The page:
Don't Take Financial Advice From Michael Fassbender

Moneybox
A blog about business and economics.
Oct. 16 2013 11:52 AM

Don't Take Financial Advice From Michael Fassbender

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Fassbender's just in it for the gold.

Photo by Frederic J. Brown/AFP/Getty Images

Michael Fassbender has a number of good qualities, but a recent GQ interview reveals a weak grasp of monetary economics and some badly unsound financial advice. It starts out with the revelation that Fassbender has been saving a lot of money during the past few years and, for example, "still lives in the same East London bachelor apartment he's had since his twenties" rather than upgrading now that he's a movie star.

What to do with that money he's saved?

"It's probably not good in the bank," he muses, as though this is the first time this notion has occurred to him. "You need to get it out of the bank."
Out of the bank?
"You hear, 'Oh, we're in this much debt.' It's like, where is that money?! All these numbers: Where do they come from? One hundred billion whatever, these numbers. I'd like to see a room with that amount of money. There is no room that could take that amount of money. That money doesn't exist."
But you're in the same spot, right? I don't know what you get for X-Men, but you've never seen $7 million in a room, either.
"No, but what I'm saying is like, countries going, 'We're in this much debt, and we've got to get it together to pay off this debt.' It's like, 'You're never going to pay that debt off. It's impossible.' I worry about currency and money. Inflation, bang, and next thing, a million's not worth anything. Like in Germany before and after the war, when it really crashed. It was like 2,000 marks for a loaf of bread or something, you know what I mean? That's why you've got to get it in bricks and mortar."
Perhaps it's time to upgrade to a new apartment.
"Or some gold."
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Several points here. For starters, if you want to hedge against inflation, don't buy gold. Buy inflation-indexed bonds. You can get inflation-indexed Treasury bonds, inflation-indexed U.K. gilts, whatever you like. Normal bonds pay an interest rate. Inflation-indexed bonds pay a (lower) interest rate plus whatever the inflation rate turns out to be. By calculating the difference between the rates, you can get a market test of inflation expectations. Right now financial markets expect long-term inflation to be quite low. Consequently, if you think you are smarter than the market and in fact inflation will be high, then you can make a lot of money by buying inflation-indexed bonds.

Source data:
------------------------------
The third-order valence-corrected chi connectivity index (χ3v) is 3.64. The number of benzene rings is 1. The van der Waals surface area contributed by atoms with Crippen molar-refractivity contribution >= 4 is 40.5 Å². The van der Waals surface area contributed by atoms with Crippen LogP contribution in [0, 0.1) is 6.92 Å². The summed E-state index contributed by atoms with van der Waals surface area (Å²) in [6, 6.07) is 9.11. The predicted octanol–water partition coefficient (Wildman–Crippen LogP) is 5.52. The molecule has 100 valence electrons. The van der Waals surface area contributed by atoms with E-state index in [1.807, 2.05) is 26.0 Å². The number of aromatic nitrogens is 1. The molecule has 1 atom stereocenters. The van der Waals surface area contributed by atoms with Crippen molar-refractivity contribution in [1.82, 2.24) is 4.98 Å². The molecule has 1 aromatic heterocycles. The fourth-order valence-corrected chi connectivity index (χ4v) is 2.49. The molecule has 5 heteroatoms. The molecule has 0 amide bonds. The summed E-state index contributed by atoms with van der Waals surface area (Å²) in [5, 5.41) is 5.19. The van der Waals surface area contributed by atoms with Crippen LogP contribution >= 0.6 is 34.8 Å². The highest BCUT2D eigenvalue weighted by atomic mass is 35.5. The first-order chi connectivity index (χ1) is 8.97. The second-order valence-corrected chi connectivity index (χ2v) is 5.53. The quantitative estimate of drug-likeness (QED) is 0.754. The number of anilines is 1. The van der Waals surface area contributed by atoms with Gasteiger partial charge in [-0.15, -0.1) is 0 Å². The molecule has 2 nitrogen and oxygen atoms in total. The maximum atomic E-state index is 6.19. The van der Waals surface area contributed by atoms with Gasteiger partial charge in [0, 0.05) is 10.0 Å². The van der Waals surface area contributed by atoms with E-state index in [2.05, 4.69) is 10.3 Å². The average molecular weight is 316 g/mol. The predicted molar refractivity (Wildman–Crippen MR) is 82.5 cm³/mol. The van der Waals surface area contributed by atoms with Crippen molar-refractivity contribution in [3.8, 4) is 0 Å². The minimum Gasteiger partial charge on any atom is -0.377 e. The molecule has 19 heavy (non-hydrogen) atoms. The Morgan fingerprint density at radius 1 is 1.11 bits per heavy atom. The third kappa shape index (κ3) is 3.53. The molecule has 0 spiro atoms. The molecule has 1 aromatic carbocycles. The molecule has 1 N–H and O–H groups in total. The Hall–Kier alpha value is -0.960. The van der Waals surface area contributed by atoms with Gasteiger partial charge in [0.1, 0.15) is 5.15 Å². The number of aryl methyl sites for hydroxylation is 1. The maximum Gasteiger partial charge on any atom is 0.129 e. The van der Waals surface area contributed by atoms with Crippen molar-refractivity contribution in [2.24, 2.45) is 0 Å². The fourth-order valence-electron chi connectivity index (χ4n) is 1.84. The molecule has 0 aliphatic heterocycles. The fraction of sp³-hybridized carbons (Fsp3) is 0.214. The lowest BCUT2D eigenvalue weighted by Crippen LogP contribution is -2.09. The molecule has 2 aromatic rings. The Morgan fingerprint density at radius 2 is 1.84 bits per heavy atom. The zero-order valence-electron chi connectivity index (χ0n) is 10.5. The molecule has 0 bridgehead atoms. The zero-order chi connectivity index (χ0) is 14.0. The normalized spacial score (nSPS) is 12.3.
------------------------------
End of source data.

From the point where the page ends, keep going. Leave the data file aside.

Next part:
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In terms of rooms full of money, $7 million would fit into less than 4 cubic feet if you used $100 bills. Billions, obviously, would be a different issue. If you ever go to a Federal Reserve Bank for a tour, they can show you a cash room that is very genuinely full of unimaginably large sums of money. But obviously these days people don't use cash for large-scale transactions—it's all electronic—so this volume-of-money problem is basically irrelevant. In part for this reason, though, we used to have larger denominations of currency, including bills worth as much as $10,000 (Salmon Chase was on it) for general circulation. There was even a special $100,000 bill for use in internal government transactions. With $100,000 bills you could fill a room with billions quite easily.

Matthew Yglesias is the executive editor of Vox and author of The Rent Is Too Damn High.

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